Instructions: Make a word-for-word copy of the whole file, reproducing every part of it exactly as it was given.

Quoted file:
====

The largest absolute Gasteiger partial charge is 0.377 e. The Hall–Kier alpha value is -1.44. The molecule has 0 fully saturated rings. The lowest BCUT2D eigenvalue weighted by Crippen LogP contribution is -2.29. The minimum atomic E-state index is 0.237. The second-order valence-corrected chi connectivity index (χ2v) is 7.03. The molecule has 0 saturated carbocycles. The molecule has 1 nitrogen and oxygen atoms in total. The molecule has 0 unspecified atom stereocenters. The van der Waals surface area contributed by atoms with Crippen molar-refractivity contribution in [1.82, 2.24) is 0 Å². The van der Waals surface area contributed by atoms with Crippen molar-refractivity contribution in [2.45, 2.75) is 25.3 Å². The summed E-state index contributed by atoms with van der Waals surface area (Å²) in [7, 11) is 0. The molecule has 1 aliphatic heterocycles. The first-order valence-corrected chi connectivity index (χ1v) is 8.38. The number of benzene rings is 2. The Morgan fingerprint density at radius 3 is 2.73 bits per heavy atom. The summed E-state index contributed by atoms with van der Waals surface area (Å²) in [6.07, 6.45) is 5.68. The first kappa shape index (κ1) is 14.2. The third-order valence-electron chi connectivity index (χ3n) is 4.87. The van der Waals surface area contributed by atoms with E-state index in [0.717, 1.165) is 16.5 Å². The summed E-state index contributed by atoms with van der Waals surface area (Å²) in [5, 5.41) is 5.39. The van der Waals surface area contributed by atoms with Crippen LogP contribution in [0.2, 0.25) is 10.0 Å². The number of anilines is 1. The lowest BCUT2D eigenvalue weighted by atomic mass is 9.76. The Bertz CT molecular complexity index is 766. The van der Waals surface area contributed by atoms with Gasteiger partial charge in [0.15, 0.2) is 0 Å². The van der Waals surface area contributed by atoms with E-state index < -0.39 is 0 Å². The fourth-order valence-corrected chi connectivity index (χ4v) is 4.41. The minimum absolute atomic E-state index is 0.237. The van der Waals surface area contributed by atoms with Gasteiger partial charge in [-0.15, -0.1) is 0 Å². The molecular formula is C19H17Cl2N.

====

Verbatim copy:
The largest absolute Gasteiger partial charge is 0.377 e. The Hall–Kier alpha value is -1.44. The molecule has 0 fully saturated rings. The lowest BCUT2D eigenvalue weighted by Crippen LogP contribution is -2.29. The minimum atomic E-state index is 0.237. The second-order valence-corrected chi connectivity index (χ2v) is 7.03. The molecule has 0 saturated carbocycles. The molecule has 1 nitrogen and oxygen atoms in total. The molecule has 0 unspecified atom stereocenters. The van der Waals surface area contributed by atoms with Crippen molar-refractivity contribution in [1.82, 2.24) is 0 Å². The van der Waals surface area contributed by atoms with Crippen molar-refractivity contribution in [2.45, 2.75) is 25.3 Å². The summed E-state index contributed by atoms with van der Waals surface area (Å²) in [7, 11) is 0. The molecule has 1 aliphatic heterocycles. The first-order valence-corrected chi connectivity index (χ1v) is 8.38. The number of benzene rings is 2. The Morgan fingerprint density at radius 3 is 2.73 bits per heavy atom. The summed E-state index contributed by atoms with van der Waals surface area (Å²) in [6.07, 6.45) is 5.68. The first kappa shape index (κ1) is 14.2. The third-order valence-electron chi connectivity index (χ3n) is 4.87. The van der Waals surface area contributed by atoms with E-state index in [0.717, 1.165) is 16.5 Å². The summed E-state index contributed by atoms with van der Waals surface area (Å²) in [5, 5.41) is 5.39. The van der Waals surface area contributed by atoms with Crippen LogP contribution in [0.2, 0.25) is 10.0 Å². The number of anilines is 1. The lowest BCUT2D eigenvalue weighted by atomic mass is 9.76. The Bertz CT molecular complexity index is 766. The van der Waals surface area contributed by atoms with Gasteiger partial charge in [0.15, 0.2) is 0 Å². The van der Waals surface area contributed by atoms with E-state index < -0.39 is 0 Å². The fourth-order valence-corrected chi connectivity index (χ4v) is 4.41. The minimum absolute atomic E-state index is 0.237. The van der Waals surface area contributed by atoms with Gasteiger partial charge in [-0.15, -0.1) is 0 Å². The molecular formula is C19H17Cl2N.